While meeting participants expressed enthusiasm for this “plug and play” model, they were unsure about how to apply it to AD. The biggest uncertainty is how to tell if a given combination works in a short-term trial. In cancer, there are more biomarkers that are either FDA approved for clinical use or at least qualified for a given context of use in research than is the case in AD. “We have a critical need for validated biomarkers,” Ware said. Existing AD biomarkers have proven useful for selecting the right patients for trials, but not at predicting clinical outcomes (see ARF related news story). Here, the FDA offered to help. Over the next few months, the agency’s statistician Kun Jin will analyze clinical trial data submitted to it by various sponsors of past trials to look for biomarkers that track with clinical outcome. This prospect intrigued industry executives.

Without good outcome markers, the first combination trial might have to be long enough to show significant clinical change, i.e., three or even up to five years. Initial trials should embed a large suite of biomarkers to discover which ones reliably correlate with subsequent clinical benefit, said Reisa Sperling at Brigham and Women’s Hospital, Boston, Massachusetts. For an I-SPY 2 engine chugging through successive Phase 2 trials in AD, researchers need to find biomarkers that change robustly in six months. Katz noted that in the absence of surrogate biomarkers, drugs can be approved based on a biomarker change that is “reasonably likely” to predict a clinical benefit, in combination with cognitive improvement (see ARF related news story). Several research groups are developing more sensitive cognitive measures to track changes in preclinical or prodromal AD populations (see ARF Webinar). Others are trying to validate computerized online cognitive assessments that can be taken frequently and do not require study participants to visit the clinic every time.

Questions of intellectual property and data sharing seemed worrisome to some attendees. Industry representatives said these problems can be solved, because companies enter into partnerships all the time and have developed models for sharing data. In I-SPY 2, as well as in the DIAN Pharma Consortium, which tests drugs by Lilly and Roche in one trial, the sponsor companies retain the rights to their drugs. However, researchers wondered how a combination drug would be handled. If the two products come from different companies, who owns the combination? There are no set rules, the FDA answered; specifics would be negotiated on a case-by-case basis.

Turning Ideas Into Action
Despite the challenges, researchers at both meetings decided to dive in, starting small with a single trial and building up the platform. “If we don’t do this now, we will not be ready when later drugs come along,” Sperling pointed out. Borrowing a line from the movie Field of Dreams, Berry advised, “If you build it, they will come.” This strategy has worked for DIAN, where interest snowballed once the legal details were settled and the first companies had signed on.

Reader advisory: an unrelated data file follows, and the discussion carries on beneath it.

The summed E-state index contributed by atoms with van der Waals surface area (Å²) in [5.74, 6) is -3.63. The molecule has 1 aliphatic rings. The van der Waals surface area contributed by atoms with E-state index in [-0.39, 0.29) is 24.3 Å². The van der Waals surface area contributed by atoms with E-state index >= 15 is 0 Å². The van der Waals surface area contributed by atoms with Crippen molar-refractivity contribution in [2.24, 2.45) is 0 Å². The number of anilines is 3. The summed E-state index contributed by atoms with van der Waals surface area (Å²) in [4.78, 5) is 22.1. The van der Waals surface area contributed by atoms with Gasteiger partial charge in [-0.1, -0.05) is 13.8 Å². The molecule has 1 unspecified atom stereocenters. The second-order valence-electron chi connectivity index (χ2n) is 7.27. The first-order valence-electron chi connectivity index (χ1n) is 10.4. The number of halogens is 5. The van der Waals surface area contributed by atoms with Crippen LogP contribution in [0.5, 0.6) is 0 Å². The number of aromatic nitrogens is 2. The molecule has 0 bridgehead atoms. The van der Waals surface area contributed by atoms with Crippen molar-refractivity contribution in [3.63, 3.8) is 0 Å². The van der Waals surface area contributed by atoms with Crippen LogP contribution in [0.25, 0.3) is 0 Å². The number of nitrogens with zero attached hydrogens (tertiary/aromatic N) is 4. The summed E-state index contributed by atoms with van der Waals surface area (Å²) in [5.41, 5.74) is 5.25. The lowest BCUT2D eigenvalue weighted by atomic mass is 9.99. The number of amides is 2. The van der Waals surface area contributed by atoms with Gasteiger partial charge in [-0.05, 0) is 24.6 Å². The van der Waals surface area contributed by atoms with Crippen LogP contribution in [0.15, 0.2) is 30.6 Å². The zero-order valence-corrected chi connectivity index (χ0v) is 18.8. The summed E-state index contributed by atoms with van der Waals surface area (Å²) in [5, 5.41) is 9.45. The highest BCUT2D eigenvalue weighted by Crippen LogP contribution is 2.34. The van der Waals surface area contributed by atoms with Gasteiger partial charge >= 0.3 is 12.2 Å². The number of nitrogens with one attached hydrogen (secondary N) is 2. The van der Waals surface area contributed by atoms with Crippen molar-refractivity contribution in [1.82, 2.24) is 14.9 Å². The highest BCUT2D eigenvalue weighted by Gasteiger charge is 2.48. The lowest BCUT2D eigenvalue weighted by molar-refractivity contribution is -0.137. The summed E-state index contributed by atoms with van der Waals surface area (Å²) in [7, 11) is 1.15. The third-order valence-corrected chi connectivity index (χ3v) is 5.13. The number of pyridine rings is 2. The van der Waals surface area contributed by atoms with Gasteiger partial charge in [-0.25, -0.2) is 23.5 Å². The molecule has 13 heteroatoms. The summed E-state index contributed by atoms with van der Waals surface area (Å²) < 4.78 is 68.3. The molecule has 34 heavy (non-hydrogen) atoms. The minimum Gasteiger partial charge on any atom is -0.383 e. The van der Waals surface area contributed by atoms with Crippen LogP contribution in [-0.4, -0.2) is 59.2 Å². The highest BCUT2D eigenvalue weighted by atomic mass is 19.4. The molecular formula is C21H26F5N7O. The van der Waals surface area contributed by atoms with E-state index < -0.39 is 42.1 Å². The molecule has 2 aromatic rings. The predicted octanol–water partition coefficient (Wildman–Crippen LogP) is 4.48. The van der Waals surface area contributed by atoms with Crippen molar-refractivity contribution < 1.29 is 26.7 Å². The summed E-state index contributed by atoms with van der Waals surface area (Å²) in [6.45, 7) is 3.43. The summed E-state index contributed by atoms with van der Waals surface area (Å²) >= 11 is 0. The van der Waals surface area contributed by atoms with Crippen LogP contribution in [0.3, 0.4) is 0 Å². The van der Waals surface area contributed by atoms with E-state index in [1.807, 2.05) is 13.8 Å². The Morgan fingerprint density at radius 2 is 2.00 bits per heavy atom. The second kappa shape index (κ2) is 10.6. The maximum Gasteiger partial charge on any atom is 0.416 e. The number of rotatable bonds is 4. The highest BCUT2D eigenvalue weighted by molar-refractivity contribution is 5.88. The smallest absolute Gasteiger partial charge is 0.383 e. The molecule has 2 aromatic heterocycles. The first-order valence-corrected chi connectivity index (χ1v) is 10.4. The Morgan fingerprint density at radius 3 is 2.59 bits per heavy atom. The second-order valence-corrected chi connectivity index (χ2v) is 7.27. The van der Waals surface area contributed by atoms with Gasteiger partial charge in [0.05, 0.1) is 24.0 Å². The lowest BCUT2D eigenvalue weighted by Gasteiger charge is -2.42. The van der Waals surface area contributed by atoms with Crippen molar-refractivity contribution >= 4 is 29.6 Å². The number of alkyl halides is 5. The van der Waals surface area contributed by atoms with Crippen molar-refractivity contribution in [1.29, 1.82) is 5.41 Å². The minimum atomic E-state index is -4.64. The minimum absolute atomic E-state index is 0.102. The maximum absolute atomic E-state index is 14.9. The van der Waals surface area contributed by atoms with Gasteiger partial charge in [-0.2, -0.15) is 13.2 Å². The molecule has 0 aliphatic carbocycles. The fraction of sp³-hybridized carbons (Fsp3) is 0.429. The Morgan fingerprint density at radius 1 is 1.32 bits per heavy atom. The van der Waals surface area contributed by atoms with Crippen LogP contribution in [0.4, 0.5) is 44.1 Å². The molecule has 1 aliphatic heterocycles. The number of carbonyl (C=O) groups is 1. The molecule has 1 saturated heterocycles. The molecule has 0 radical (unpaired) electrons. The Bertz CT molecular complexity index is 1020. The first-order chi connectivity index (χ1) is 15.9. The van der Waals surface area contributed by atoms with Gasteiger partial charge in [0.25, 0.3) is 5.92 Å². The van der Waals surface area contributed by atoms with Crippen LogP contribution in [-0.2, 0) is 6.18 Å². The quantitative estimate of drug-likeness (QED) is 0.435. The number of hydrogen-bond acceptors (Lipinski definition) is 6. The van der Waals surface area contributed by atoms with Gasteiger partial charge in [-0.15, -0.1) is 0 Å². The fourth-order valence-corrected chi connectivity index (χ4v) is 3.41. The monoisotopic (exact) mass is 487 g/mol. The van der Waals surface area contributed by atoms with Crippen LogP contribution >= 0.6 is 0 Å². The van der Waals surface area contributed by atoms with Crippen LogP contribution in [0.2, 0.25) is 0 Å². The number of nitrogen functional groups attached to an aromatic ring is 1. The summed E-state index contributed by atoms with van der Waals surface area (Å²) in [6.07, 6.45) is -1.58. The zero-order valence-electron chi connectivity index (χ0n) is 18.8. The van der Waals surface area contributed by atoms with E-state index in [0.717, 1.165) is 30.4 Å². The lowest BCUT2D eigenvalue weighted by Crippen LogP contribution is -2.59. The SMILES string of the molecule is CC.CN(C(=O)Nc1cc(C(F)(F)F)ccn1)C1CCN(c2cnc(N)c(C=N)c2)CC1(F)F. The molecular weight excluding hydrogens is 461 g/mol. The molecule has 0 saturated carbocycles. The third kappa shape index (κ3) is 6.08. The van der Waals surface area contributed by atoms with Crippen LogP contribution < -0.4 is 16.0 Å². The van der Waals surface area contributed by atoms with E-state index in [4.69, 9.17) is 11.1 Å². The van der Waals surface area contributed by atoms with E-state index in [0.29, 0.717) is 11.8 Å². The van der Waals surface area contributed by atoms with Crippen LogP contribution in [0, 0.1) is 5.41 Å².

Participants recommended that combination trials be run with existing infrastructure, including the Alzheimer’s Disease Cooperative Study (ADCS) and the NIA’s system of Alzheimer’s Disease Research Centers. The platform will be a public-private partnership. Companies that contribute money stand to receive a return on their investment due to the cost savings and shared risk, said Chas Bountra of the University of Oxford, U.K. As an example, Bountra cited the success of the Structural Genomics Consortium, a nonprofit organization based at the Universities of Oxford and Toronto that has eight pharma partners engaged in its goal of deciphering the three-dimensional structure of proteins.

To control cost, the AD Phase 2 platform, like I-SPY 2, will use an adaptive trial design. It will run simulations on in-silico models of Alzheimer’s disease to determine how many participants will be needed and to predict the odds of success (see ARF related news story; ARF news story). This may help avoid costly failures. Previous Phase 3 trials were designed based on traditional power calculations of how many participants would be needed to show an effect. However, simulations that incorporate sensitivity analyses, which take uncertainty into account, show that the probability of success in many of these trials was “abysmal,” Berry claimed.

The taskforce will have to identify resources—above all, a list of drug candidates. Pharma companies may have AD drugs on the shelf that have good safety data but were sidelined for lack of efficacy, said Bountra. Companies might be willing to donate these for Phase 2 combination testing, with the promise of getting them back for Phase 3 if they showed a signal. Other scientists recommended checking whether any of the 58 compounds available at the National Center for Advancing Translational Science (NCATS) drug repurposing program might be active in AD. Yet others insisted that only a company’s best asset be considered, quipping that one does not fight a war with one’s B team. This issue sparked debate in both D.C. and New York, with some participants advocating for topline drugs only. “We want the best therapies,” Sperling said.